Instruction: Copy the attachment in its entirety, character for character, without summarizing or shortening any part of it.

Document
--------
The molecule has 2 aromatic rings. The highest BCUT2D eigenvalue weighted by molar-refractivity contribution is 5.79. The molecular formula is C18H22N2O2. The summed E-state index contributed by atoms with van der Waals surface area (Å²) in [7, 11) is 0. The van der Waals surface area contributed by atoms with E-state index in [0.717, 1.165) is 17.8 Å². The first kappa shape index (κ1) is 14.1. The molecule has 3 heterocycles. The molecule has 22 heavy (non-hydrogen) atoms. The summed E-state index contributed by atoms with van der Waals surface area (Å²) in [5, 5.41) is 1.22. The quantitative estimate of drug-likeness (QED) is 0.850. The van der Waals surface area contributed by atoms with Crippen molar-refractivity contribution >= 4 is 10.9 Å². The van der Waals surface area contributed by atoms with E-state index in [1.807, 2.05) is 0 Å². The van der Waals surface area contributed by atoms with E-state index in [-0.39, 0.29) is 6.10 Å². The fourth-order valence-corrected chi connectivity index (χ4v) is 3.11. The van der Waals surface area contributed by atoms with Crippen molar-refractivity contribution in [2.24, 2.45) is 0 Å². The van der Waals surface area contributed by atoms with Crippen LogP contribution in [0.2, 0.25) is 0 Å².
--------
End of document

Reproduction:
The molecule has 2 aromatic rings. The highest BCUT2D eigenvalue weighted by molar-refractivity contribution is 5.79. The molecular formula is C18H22N2O2. The summed E-state index contributed by atoms with van der Waals surface area (Å²) in [7, 11) is 0. The van der Waals surface area contributed by atoms with E-state index in [0.717, 1.165) is 17.8 Å². The first kappa shape index (κ1) is 14.1. The molecule has 3 heterocycles. The molecule has 22 heavy (non-hydrogen) atoms. The summed E-state index contributed by atoms with van der Waals surface area (Å²) in [5, 5.41) is 1.22. The quantitative estimate of drug-likeness (QED) is 0.850. The van der Waals surface area contributed by atoms with Crippen molar-refractivity contribution >= 4 is 10.9 Å². The van der Waals surface area contributed by atoms with E-state index in [1.807, 2.05) is 0 Å². The van der Waals surface area contributed by atoms with E-state index in [-0.39, 0.29) is 6.10 Å². The fourth-order valence-corrected chi connectivity index (χ4v) is 3.11. The van der Waals surface area contributed by atoms with Crippen molar-refractivity contribution in [2.24, 2.45) is 0 Å². The van der Waals surface area contributed by atoms with Crippen LogP contribution in [0.2, 0.25) is 0 Å².